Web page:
Completely agree with you, Mon. The way I see it there's a difference between a male stylist and a male EIC. Templer, Spencer, Bruno, Cavaco, and then the underrated Margrander at German Harper's are a group of male stylists who almost have an intrinsic understanding about women, and spinning a story around a specific woman for the editions who employ them. Most of the times they even outperform actual female stylists. But it's one thing to oversee an editorial, and another to oversee an entire magazine. Its making sure even something as overlooked as a health & wellness blurb aligns with your aesthetic. I'm not saying the idea of the encompassing male EIC is a myth, just that I don't think the ones currently in charge are equipped to do the job. Farneti is the one with the least amount of pressure. He almost doesn't even have to worry about shaping the VI woman because his magazine is more of an artistic platform than anything else. Even the front of the book is so soulless and vague, like a bunch of fluff randomly strung together.
With the March issue Edward delivered quite possibly his strongest fashion issue yet, but his woman is still not defined. Of course she's diverse and modern, but beyond that? Can you describe his woman the way you can with Alt's VP? He had the opportunity to use Naomi as a muse or template, but didn't bother to even enlist a writer to pen a feature. Naomi's edit appears only as a set of pictures in the magazine. Fierce and glamorous, but where's the copy to expand beyond that as I'm sure there are more sides to her? Is this a fashion magazine, or a women's magazine?
The ones doing a good job so far is actually Richard Dennen at Tatler. He's merely furthering on the magazine's existing template imo, with slightly modern imagery at times, but the direction is clear and concise. Arnaut from Vogue Arabia also delivers solid issues. The emphasis on written content to align with the fashion is very visible at times. So I think it is possible to have a male EIC.
I just think the modern woman for most part is looking for aspiration beyond fashion. It's really up to editors, male or female, to supply that.
Would be interesting to hear how others on here, especially women, experience these magazines edited by men.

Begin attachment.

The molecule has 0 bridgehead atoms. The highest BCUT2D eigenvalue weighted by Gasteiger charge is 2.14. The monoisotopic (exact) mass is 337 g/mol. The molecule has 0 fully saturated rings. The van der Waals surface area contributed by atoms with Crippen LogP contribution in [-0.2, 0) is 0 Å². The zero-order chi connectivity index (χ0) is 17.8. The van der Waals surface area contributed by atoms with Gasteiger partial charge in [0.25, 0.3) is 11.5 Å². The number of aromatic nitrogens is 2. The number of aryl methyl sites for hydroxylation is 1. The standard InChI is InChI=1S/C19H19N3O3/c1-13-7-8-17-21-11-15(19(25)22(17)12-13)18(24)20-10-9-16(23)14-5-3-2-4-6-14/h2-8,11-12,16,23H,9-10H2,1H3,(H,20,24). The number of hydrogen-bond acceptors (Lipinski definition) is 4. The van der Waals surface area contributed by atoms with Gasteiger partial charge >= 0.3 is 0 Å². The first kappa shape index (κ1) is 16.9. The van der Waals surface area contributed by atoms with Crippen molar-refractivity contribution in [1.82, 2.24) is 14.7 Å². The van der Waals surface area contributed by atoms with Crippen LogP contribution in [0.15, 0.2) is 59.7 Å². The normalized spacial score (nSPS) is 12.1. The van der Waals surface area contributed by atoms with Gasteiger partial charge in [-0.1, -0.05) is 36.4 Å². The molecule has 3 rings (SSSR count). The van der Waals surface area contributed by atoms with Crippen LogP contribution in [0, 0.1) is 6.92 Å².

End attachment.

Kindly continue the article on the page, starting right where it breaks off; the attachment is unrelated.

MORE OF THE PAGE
Nina Garcia, EIC of Elle US is going under a preventive double mastectomy. Her story
Nina Garcia on Getting a Preventive Double Mastectomy
The Gentlewoman must be out next week?
U.K. Glossy Titles Post Modest Gains, and Some Losses, in Second Half of 2018
Elle U.K. was the exception to the rule, climbing 6.91 percent in the July to December period.
By Fiona Ma on February 14, 2019
LONDON — Digital circulation continues to grow, as print remains relatively stable at the big British magazine publishers, according to the latest round of figures from the U.K.’s Audit Bureau of Circulations.
In the July to December 2018 period, Condé Nast reported an increase in its circulation figures, with British Voguewitnessing a 1.1 percent increase in combined print and digital circulation to 192,152. Tatler’s combined print and digital circulation reached 79,029, a 1.2 percent increase year-on-year.
By contrast, British GQ saw a slump in total print and digital circulation figures of 4.3 percent year-on-year to 110,063. Condé said the title had struggled with its print performance on newsstands.
“Even as our digital and events audiences expand, it is gratifying to still see a solid aggregate print circulation across the business, with subscription growth helping to offset a difficult newsstand environment,” said Condé Nast Britain managing director Albert Read.
Condé Nast Traveller saw its circulation figure climb 3.7 percent to 81,002 in the period, while Vanity Fair declined 2.7 percent year-on-year to 70,080.
Elsewhere, Elle witnessed a 6.91 percent growth in the July to December period with a combined circulation figure of 162,243, while Harper’s Bazaar remained largely flat, with a 0.5 percent year-on-year increase to 116,339.
Cosmopolitan saw a significant drop in combined circulation figures of 20.6 percent. According to Hearst U.K., this was due to the price of the monthly glossy having doubled from one pound to two pounds.
“Our print ABC is positive for us, our total audience reached 14.2 million per month. I’m delighted that our total revenue is in growth, Hearst continues to go from strength to strength,” said James Wildman, chief executive officer of Hearst U.K.
TI Media, the former Time Inc. U.K. business, which was sold last year to the private equity firm Epiris, sent out a vague ABC statement, unlike Condé and Hearst, both of which provided details on performance. TI Media only provided numbers for a selection of titles, including TV Times, TV Weekly and Ideal Home.
The company, which has been on a major cost-cutting drive, failed to shed any light on Marie Claire, most likely because the former declined 3 percent to 120,133, according to the ABC’s official figures. TI Media hasn’t had much luck with its women’s glossy division over the past year.
Last spring, the company announced it was axing the local edition of InStyle once and for all, shutting down the magazine, which became digital-only in 2016. As of May 21, the InStyle U.K. web site automatically redirected to InStyle.com.